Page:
Kiwis face more pain at the pump. Photo / Getty Images
The price of gasoline is moving rapidly towards levels last seen in March 2020.
Weekly fuel price monitoring data from the Ministry of Enterprise, Innovation and Employment (MBIE) shows that the price of regular gasoline was currently $ 2.28 per liter for the week se ending June 4, 2021.
This is the highest since gasoline prices exceeded $ 2.28 per liter for the week ended March 6, 2020.
This constant increase in prices is also reflected in the cost of a liter of premium fuel, which stands at $ 2.42 in the latest data. This is the highest level since the week ended February 21, 2020.
These figures put gasoline prices on par with the high levels seen before the impact of the pandemic.
AA’s automotive spokesperson Mike Noon notes that fuel prices vary from region to region, however, due to competition.
“Prices have become increasingly variable between regions or even within cities and suburbs,” he says.
“This makes a ‘national’ price less and less significant and often quite different from what motorists know at their local gas stations. For example, today we can see regular gasoline at $ 2.07 at some sites in Wellington and $ 2.18 in Auckland, which includes the regional fuel tax of 11 cents.
“In the South Island, prices have become more and more competitive and overall the premium the South Island was paying is no longer evident with prices around $ 2.05 on some sites today. “
Global factors have also had a major impact on oil prices over the past 18 months.
As Covid-19 spread across the world, the demand for oil declined dramatically as the need for transportation declined with people confined to their homes.
This resulted in a massive drop in oil prices, with the price of crude hitting just US $ 18.43 per barrel at one point in the pandemic, according to data from the MBIE.
With the deployment of vaccines and the constant relaxation of containment conditions, demand has returned and the price of oil has continued to rise.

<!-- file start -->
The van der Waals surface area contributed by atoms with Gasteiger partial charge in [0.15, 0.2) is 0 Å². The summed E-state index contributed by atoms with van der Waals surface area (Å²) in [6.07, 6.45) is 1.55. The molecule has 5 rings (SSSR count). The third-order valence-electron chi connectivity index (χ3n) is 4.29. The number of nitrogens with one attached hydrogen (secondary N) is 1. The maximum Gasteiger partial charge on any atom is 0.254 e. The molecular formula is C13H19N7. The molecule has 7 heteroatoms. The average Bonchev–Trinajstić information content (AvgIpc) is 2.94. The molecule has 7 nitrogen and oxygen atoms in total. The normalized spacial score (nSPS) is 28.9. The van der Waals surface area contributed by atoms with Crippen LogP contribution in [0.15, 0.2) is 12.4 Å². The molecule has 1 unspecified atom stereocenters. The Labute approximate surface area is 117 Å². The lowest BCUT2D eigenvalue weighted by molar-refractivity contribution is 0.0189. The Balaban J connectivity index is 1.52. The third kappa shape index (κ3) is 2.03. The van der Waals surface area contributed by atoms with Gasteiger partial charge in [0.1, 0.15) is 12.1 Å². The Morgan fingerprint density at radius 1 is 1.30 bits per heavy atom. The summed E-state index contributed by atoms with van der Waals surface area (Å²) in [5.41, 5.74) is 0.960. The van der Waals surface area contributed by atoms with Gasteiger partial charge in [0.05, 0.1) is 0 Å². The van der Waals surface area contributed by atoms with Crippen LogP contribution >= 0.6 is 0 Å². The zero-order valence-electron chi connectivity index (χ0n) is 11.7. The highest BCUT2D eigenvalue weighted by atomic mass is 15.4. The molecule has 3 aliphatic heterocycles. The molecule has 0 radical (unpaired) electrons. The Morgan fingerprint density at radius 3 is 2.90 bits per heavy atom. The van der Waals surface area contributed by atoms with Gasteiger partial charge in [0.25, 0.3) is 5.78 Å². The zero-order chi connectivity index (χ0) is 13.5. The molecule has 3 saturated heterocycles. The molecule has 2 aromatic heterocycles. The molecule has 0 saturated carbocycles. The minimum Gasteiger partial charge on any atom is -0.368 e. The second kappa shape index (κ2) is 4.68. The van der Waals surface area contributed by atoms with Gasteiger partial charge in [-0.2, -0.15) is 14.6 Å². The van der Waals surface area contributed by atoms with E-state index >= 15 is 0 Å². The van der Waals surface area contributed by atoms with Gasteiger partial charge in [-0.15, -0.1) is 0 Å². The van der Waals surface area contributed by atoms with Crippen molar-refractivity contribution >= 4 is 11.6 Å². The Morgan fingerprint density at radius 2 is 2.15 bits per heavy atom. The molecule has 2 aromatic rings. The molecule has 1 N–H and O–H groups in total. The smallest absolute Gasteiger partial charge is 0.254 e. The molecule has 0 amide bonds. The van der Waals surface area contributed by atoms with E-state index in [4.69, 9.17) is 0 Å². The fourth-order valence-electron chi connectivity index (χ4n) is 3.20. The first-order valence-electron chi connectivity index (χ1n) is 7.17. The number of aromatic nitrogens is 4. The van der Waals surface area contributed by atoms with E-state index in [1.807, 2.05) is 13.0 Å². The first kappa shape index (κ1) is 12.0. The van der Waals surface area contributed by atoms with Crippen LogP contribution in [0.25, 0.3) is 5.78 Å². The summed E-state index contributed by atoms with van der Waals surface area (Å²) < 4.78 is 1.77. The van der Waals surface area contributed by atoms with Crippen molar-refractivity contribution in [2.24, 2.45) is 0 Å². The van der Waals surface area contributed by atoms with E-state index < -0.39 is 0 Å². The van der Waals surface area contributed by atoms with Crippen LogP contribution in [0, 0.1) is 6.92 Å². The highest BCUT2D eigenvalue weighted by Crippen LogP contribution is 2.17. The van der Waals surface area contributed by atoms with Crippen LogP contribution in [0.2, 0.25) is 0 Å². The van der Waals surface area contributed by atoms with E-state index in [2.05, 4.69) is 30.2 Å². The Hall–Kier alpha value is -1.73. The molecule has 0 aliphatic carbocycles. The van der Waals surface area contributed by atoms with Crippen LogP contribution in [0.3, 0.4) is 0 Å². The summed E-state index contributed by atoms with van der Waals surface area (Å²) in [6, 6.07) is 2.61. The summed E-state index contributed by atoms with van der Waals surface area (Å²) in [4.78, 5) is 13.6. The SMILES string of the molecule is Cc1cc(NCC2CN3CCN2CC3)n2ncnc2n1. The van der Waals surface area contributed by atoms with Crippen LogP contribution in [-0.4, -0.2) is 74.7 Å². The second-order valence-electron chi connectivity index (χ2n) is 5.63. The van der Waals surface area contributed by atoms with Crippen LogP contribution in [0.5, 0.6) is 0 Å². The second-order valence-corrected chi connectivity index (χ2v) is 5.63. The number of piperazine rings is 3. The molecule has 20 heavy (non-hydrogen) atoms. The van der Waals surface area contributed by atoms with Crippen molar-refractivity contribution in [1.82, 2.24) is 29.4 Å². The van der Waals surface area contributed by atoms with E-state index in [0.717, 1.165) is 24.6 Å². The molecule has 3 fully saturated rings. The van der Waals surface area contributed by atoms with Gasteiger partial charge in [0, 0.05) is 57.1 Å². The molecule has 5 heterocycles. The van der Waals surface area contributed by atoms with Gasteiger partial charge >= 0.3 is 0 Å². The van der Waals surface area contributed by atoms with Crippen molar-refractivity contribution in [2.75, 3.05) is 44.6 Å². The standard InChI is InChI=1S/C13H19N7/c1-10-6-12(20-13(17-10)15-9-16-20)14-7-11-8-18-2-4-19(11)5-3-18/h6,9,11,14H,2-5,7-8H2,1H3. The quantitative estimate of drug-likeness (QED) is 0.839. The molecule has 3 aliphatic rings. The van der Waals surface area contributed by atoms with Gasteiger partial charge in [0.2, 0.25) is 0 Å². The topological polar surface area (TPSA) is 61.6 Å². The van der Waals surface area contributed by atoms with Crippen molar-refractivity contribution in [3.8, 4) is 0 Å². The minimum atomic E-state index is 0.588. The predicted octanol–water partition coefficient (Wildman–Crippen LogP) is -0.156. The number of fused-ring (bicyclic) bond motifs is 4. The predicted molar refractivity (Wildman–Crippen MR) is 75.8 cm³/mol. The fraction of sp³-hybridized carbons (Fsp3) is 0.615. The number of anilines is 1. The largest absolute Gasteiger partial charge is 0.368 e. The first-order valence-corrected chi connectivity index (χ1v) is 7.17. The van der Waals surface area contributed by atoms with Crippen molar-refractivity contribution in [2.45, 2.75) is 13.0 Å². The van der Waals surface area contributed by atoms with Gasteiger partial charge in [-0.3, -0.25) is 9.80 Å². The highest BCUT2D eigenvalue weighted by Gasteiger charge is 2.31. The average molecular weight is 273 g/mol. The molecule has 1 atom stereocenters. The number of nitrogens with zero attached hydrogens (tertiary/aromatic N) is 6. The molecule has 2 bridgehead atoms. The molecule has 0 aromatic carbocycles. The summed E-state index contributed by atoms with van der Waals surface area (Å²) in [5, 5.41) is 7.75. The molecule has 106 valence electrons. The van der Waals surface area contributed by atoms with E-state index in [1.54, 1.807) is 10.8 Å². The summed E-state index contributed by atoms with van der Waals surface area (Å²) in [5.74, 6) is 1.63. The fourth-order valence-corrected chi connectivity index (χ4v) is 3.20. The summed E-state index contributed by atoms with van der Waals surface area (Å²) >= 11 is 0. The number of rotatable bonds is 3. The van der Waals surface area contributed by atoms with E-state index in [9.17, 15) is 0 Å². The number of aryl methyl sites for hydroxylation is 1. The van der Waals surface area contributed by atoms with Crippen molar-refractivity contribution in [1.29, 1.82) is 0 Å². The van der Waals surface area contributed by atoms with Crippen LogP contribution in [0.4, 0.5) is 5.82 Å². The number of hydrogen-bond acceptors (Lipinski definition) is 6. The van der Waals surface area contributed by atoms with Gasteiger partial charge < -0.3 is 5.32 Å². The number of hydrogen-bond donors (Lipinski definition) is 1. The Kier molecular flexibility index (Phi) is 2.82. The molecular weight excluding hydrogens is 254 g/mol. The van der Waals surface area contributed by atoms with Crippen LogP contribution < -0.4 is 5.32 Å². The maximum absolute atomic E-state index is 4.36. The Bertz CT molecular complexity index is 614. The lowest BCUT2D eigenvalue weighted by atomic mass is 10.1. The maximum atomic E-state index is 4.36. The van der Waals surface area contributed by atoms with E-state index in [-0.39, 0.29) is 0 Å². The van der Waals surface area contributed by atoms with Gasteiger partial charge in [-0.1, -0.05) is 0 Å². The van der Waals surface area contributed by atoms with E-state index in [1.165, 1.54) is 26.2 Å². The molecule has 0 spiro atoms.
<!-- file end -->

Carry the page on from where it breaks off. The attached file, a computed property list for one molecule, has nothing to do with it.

This has had the effect of steadily increasing prices at the pump.
This week, the price of oil has crossed the $ 70 threshold since May 2019.
Oil analysts noted that these increases come as the market remains depressed, as air travel has not approached pre-pandemic levels.
As more airlines reintroduce routes, the demand for oil will only increase.
The Financial Times reported that Opec and other major oil producers, which cut production during the pandemic due to lower demand, are starting to add barrels to the market as consumption grows. improved.
However, it is not clear at this point whether they have sufficient spare capacity if demand begins to rise significantly above its pre-pandemic level of around 100 million barrels per day.
The Financial Times added that given the continuing uncertainty in the market, demand for oil is likely to fluctuate over the coming year.
It also comes amid growing concerns about the specter of inflation, both here and abroad.
Data from the United States overnight showed that consumer prices rose 5 percent year-on-year in May, the highest inflation rate since August 2008 in the United States . Excluding food and energy, core inflation rose 3.8%, the largest increase in nearly 30 years.
In May, Reserve Bank Governor Adrian Orr said the RBNZ saw New Zealand inflation hit 2.6% in the second quarter of this year.
Inflationary pressure has led to forecasts that the Reserve Bank may need to raise interest rates to ward off inflation in the coming year.
RBNZ forecasts now suggest it is on track to start raising the official cash rate in the second half of 2022.
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This notice was published: 2021-06-10 23:16:25